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A Border Homecoming

A Border Homecoming image
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Wil !i bcnvs and billa And bilis and bows. And over the liills The warden goos. Two weeks agone, or maybe three, Tlie Johnstons carne a-vltlng me: They slew the c es, a:id they drave thecow, They look my mun i'roni the stilts of the plow And lianged hira on the yew tree bough. Bat 1 have ritiden a fray since then And countered with the Aunan men. And Annan men are ;■. man to l&ck; lle took my long spear in the hack; 1 drave il In throngh plate and jack. Hanging down frora a girdle frayed, 1 carry a poodly Spanish blade; Let no man have me in liis scorn Althongh my buff be strained and torn; I wot I ride a gentleman born. Vhat though we lie on tho oaten straw Wiihin my tower of ).:'.mbtonshav, Where walls are slom.fpuugh the roof be thin; Vet Joan, my wife, who lies tlierein, To the warden s lady is kith and kin. My father bigged it long before And set the threc lambs over the door; I shall go ander the lintel stone On a Flemish charger high in the bone Where between my knees "vas a limping roan. Woe is me for the lonely wayl Tliere were three men rode by me yesterday. My boots drop blood at every start, And my soul and body are like to part; Vet 1 ride home with a inerry heart. For 1 have met my mortal foe; Together we yoked six hours ago. 1 met liim down by the Todshaw braïe, With ron out to give and take, And 1 slashed bis face for the old fead'3 sake. So merrily home I ride in haste, To cirele my wife her dainty waist With the dainty girdle of silver gilt, Gay as the prize of a London tilt. 1 took (rom a tícots knight, hüt to hilt. Tlicn she wül waken the baims from bed, To thank Our Lady who kept my head: And when my Scottish kye below Down in the courtyard moo and low She will praise the saints that this is so. Witli bovrs and billa And bilis and bows. And over the hills The warden goes.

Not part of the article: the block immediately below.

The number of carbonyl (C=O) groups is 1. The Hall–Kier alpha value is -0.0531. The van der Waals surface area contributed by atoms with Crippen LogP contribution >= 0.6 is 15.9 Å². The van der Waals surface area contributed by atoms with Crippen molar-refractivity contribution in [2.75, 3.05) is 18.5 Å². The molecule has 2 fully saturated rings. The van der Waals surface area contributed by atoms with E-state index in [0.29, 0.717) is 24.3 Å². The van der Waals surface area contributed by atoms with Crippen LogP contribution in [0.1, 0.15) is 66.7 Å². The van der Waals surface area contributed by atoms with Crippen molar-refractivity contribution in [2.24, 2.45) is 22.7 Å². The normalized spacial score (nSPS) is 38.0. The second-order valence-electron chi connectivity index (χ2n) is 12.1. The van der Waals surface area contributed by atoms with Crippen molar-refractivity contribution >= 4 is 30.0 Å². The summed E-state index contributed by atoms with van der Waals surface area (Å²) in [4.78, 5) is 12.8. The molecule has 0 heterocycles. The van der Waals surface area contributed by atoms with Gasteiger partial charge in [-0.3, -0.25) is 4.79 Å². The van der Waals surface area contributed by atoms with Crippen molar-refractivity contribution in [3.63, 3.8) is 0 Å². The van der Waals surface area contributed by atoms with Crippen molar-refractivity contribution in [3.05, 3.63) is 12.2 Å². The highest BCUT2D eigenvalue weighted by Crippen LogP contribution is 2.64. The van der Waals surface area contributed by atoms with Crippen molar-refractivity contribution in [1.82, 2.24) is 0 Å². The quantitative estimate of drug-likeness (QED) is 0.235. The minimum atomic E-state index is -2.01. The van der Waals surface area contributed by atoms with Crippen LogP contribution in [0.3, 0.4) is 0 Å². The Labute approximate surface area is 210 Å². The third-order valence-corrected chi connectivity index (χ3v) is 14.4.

Ann Arbor Argus
Old News